The film takes its title from the old vaudeville joke in which a comic walks across the stage and encounters a straight man with surprise: `Rappaport! What happened to you?' he says. `You used to be a short, fat man and now you're a tall, skinny man.' `I'm not Rappaport,' says the straight man. And this goes on for a couple of minutes until the comic says, `Rappaport, you used to be so well dressed and clean and now you're dressed in filthy old clothes.' `I'm not Rappaport,' says the straight man. `So you changed your name too!' says the comic.
Nat's most vivid remembrance is that of a meeting when he was five years old in which a passionate woman, Clara Lemlich (Elina Lowensohn), summoned the Ladies Garment Workers Union to participate in a general strike. He is a follower of radical left-wing causes who focuses his remaining energy and considerable wit on helping others facing injustice. Midge doesn't want any part of social activism but, when the spokesman for the tenant's committee threatens to eliminate his job and apartment dwelling, Nat pretends that he is Midge's lawyer and intervenes, making clear that the issue is a society that underestimates and mistreats its senior citizens. In another sequence, Nat pretends he is a consumer spokesman and brazenly marks down the price of meats and groceries in the local supermarket until he is thrown out on his ear.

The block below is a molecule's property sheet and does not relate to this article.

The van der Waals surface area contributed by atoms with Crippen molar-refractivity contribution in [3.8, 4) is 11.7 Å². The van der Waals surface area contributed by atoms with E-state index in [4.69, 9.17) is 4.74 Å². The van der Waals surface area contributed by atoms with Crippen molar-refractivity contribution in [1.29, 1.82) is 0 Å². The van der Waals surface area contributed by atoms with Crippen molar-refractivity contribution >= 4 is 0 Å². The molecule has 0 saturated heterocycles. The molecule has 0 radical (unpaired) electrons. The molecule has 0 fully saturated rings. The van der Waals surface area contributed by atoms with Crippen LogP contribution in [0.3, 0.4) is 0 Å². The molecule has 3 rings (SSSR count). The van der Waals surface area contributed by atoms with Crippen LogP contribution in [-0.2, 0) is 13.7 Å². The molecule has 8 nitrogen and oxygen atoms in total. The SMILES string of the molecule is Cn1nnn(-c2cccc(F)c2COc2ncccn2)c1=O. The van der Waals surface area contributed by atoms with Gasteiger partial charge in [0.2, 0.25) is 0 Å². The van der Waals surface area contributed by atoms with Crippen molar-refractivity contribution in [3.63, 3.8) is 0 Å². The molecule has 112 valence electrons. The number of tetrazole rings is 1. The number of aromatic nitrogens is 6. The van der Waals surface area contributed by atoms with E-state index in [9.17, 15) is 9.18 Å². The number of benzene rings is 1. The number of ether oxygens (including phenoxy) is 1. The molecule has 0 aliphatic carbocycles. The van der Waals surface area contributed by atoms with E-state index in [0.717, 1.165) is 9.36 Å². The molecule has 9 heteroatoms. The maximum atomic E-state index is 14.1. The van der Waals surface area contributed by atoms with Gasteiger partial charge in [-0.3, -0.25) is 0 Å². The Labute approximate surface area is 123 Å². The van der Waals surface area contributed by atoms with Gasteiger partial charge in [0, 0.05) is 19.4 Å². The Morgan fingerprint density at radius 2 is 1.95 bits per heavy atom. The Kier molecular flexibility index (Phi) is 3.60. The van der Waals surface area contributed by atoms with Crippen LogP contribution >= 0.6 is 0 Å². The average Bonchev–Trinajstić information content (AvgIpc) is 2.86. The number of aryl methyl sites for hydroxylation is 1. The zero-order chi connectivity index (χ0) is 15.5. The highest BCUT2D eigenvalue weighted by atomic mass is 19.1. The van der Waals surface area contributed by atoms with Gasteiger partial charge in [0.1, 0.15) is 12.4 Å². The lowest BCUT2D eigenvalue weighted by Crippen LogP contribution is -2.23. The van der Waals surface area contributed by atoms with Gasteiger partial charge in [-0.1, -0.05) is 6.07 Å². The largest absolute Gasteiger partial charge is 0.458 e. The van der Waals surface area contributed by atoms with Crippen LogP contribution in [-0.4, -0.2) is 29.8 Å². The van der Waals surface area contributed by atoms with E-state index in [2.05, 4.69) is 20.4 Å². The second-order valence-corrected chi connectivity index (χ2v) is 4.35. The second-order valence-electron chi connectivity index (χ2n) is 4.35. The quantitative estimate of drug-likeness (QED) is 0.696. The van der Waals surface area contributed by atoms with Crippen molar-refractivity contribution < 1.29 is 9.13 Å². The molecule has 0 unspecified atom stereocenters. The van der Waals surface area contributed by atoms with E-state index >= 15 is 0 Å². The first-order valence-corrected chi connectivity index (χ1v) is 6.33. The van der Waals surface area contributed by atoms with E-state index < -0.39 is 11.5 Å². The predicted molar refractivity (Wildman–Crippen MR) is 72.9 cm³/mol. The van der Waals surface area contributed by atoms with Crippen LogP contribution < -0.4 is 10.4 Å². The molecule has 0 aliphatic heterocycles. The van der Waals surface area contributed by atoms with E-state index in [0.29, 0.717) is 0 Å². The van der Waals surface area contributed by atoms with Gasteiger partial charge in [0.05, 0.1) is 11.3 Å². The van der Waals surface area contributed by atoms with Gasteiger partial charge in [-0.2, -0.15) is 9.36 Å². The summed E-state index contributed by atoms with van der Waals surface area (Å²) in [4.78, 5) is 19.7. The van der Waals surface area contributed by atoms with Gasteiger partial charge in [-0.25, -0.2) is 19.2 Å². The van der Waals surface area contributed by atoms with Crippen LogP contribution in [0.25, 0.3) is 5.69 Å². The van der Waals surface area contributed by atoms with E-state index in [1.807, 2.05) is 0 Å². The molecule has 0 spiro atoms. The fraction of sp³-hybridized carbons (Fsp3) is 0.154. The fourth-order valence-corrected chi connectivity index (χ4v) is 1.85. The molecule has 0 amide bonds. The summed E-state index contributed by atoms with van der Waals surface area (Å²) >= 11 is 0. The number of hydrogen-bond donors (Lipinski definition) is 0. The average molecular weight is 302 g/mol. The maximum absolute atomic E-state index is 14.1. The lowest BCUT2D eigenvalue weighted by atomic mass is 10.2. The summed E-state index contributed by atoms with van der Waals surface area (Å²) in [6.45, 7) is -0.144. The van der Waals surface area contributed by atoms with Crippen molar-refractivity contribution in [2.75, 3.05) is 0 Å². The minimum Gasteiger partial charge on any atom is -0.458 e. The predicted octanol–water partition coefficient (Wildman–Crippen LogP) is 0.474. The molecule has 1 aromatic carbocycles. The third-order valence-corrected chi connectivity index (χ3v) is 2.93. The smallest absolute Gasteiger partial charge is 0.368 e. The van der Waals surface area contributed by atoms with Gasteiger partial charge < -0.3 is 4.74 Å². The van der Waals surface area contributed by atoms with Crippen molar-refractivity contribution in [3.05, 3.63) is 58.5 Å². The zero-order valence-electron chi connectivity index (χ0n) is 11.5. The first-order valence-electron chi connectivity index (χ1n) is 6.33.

Things take on a darker tone, however, when a local hood, J.C. (Guermo Diaz) seeks protection money from the elderly. The pair also becomes involved with drug dealer "Cowboy" (Craig T. Nelson) who threatens street artist Laurie (Martha Plimpton) with physical harm if she doesn't pay him the money she owes for drugs. These two episodes are the least effective in the film and do not add much to our understanding of the characters. The most touching sequence, however, is when Nat's schemes are revealed as a desperate attempt to maintain his independence from his daughter Clara (Amy Irving) who wants greater control over his life. While his activities seem harmless, Clara is fearful of her father's visits to the park and wants him to live with her or in a managed care facility. "I'm not going to live in Siberia in Great Neck" with her, he tells her, then makes up a story about a long-forgotten daughter who has invited him to live with her in Israel.
While ostensibly I'm Not Rappaport is essentially a two-man show, in reality Matthau grabs the spotlight and never lets go, reducing Davis' role to film fighting off Nat's outlandish talks and schemes and playing straight man for his comic routines. While the film is a comedy, there is sadness in the fact that a once powerful set of beliefs is now reduced to pathetic gestures by sentimental old men. Even when Gardner pays tribute to the Jewish tradition of social action, the Bolshoi Chorus belting out the Internationale seems to mock their passion. For these men, old age does not bring security, status, or emotional fulfillment, only longing for the society that might have been and the men they could have become. For them, there is little left to cling to except a wistful kind of grace.